In addition to respiratory illnesses and skin conditions, salt room therapy experts claim the procedure helps with other general ailments, too. They say salt affects the body’s cellular activity and energy, as well as our blood sugar levels. Salt is naturally antimicrobial, antibacterial, and is a natural disinfectant.
Because of these attributes, salt room therapy experts say salt therapy can help with the following:
What about salt lamps?
Along with the salt room therapy craze, people are turning to salt lamps as a way of getting salt therapy in an at-home environment. The maker carves a hollow piece from the hunk of salt to make room for a light bulb. And although sellers say the lamps produce negative ions, some experts disagree.
They say that in order for the heat to release negative ions, the lamp would have to reach about 1,500 degrees Fahrenheit, which is impossible with a single light bulb. So while the lamps make a pretty decoration for your home, the science just doesn’t back up the claims that salt lamps are good for your health.
Is salt therapy safe for children?
According to the people who run and manage salt room therapy centers, it is perfectly safe for children. Kids spend a lot of their time in school or playing with friends, both of which are great ways to pick up viruses. But according to salt room experts, spending time in a therapy room could prevent the viruses from forming in the first place. We always recommend checking with your pediatrician before taking your child into a salt room.
Is salt therapy safe for pregnant women?
Proponents of salt room therapy say that pregnant women can benefit from salt rooms because it will help boost their immune system and better prepare them for a healthy pregnancy. Again, we suggest talking to your doctor before participating in the therapy.
Does Salt Room Therapy Really Work?
The truth is, no one has decisively determined whether salt room therapy can do all that its proponents say it does. The theories are that salt particles reduce inflammation, decrease built-up mucus, and destroy bacteria. These theories make sense on paper. And if they're true, salt room therapy is an excellent alternative to drugs and COPD machines. But so far, the science hasn’t backed it up.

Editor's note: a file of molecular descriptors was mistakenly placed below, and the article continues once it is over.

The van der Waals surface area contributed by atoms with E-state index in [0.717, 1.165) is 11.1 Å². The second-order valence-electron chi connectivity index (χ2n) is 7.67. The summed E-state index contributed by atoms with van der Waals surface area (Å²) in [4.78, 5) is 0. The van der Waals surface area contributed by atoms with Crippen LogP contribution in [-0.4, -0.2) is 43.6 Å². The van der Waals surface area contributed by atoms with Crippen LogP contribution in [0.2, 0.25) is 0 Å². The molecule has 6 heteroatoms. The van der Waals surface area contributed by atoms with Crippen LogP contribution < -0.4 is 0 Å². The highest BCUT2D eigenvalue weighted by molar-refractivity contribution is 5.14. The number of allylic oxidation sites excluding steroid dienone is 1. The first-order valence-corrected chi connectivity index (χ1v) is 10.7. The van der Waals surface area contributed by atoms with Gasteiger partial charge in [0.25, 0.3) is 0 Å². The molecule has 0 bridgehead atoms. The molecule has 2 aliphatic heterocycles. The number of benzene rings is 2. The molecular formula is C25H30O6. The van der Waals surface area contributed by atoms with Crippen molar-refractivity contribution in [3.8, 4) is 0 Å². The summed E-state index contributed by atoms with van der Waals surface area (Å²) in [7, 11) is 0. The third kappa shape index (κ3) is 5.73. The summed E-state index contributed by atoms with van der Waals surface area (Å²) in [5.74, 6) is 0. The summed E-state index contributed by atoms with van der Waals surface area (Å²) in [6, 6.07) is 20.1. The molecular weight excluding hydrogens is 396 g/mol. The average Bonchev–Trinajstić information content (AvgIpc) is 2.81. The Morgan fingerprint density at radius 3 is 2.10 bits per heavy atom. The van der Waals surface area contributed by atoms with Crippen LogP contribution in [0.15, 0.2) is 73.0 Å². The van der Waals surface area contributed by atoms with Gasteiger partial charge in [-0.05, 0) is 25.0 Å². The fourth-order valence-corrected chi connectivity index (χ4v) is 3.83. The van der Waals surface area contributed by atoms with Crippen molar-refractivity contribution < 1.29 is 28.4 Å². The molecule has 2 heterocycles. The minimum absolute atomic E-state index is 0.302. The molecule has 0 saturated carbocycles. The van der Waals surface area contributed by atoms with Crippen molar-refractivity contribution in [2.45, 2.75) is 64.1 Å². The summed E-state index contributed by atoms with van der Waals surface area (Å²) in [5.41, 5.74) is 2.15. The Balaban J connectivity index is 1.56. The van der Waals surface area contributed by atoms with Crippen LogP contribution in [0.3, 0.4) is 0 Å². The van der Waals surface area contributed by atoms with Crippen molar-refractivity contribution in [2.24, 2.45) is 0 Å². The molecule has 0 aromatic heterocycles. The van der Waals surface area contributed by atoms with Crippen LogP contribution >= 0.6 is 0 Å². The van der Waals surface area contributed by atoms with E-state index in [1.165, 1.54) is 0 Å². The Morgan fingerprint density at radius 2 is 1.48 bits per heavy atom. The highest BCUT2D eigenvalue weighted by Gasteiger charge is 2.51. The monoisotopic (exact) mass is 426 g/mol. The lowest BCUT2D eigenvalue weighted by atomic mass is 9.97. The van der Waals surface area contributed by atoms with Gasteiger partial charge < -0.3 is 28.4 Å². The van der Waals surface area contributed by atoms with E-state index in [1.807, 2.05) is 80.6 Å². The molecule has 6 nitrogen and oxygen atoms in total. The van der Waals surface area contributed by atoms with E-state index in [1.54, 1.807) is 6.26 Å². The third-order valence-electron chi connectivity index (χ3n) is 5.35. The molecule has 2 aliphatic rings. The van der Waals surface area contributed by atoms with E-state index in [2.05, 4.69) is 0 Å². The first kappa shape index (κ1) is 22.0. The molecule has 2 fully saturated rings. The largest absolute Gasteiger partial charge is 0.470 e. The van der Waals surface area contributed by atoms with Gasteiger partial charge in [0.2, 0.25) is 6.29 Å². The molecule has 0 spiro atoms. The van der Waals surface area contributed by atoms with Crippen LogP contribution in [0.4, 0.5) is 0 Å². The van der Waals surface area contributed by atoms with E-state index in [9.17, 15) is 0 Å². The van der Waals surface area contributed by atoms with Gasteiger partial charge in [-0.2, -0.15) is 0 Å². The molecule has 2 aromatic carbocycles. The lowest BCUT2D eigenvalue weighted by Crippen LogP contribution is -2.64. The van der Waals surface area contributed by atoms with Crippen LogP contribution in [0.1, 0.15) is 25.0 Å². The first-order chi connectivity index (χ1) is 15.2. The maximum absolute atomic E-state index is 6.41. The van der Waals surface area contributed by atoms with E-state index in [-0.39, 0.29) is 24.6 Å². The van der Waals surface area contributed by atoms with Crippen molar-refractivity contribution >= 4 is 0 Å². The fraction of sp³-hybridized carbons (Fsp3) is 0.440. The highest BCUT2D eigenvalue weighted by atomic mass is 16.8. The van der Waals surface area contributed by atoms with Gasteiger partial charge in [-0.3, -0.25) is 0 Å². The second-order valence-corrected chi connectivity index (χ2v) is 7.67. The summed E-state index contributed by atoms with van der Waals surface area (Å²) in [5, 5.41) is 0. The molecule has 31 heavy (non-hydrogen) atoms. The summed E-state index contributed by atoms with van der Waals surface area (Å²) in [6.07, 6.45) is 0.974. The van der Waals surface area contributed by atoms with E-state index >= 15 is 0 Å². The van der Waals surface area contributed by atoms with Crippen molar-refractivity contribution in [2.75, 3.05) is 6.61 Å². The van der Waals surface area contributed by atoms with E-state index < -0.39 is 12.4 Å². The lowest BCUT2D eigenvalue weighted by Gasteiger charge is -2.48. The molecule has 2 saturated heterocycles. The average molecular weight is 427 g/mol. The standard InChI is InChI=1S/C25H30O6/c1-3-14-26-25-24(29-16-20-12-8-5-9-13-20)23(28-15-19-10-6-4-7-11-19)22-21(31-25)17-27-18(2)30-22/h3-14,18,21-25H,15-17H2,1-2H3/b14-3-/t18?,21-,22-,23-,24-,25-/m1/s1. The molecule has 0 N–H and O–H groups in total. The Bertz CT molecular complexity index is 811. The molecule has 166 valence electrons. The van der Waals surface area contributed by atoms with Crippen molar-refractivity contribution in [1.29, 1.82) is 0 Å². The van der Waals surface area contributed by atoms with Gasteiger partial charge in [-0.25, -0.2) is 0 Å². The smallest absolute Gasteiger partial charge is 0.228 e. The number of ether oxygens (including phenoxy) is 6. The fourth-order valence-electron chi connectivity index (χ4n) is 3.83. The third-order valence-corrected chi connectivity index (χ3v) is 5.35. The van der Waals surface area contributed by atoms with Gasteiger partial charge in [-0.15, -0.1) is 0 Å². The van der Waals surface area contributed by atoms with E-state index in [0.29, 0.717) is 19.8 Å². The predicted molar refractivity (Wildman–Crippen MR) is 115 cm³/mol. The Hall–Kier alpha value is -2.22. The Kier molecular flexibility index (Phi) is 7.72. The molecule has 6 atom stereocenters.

But let’s be honest: A therapy that has been in existence for decades deserves some consideration. And some of the experts agree. Senior scientific adviser to the ALA (American Lung Association), Dr. Norman Edelman, says he believes salt therapy may be more than just a placebo effect. He says it’s possible that salt therapy offers relief to those who suffer from lung disease. Explaining it further, he says "When fine salt particles are inhaled, they will fall on the airway linings and draw water into the airway, thinning the mucus and making it easier to raise, thus making people feel better," he said. He goes on to say, "Also, these environments are allergen-free and thus good for people with allergies affecting their lungs."
And if home remedies using salt are any indication, salt room therapy just might be valid. For example, anyone who has ever used bath salts in the tub understands just how refreshing they can be. And Epsom salts have long been recognized to be great at removing impurities.
What about you? Have you ever participated in salt room therapy? Did you have a good experience or a bad one? We’d love to hear more about your experiences with salt room therapy below!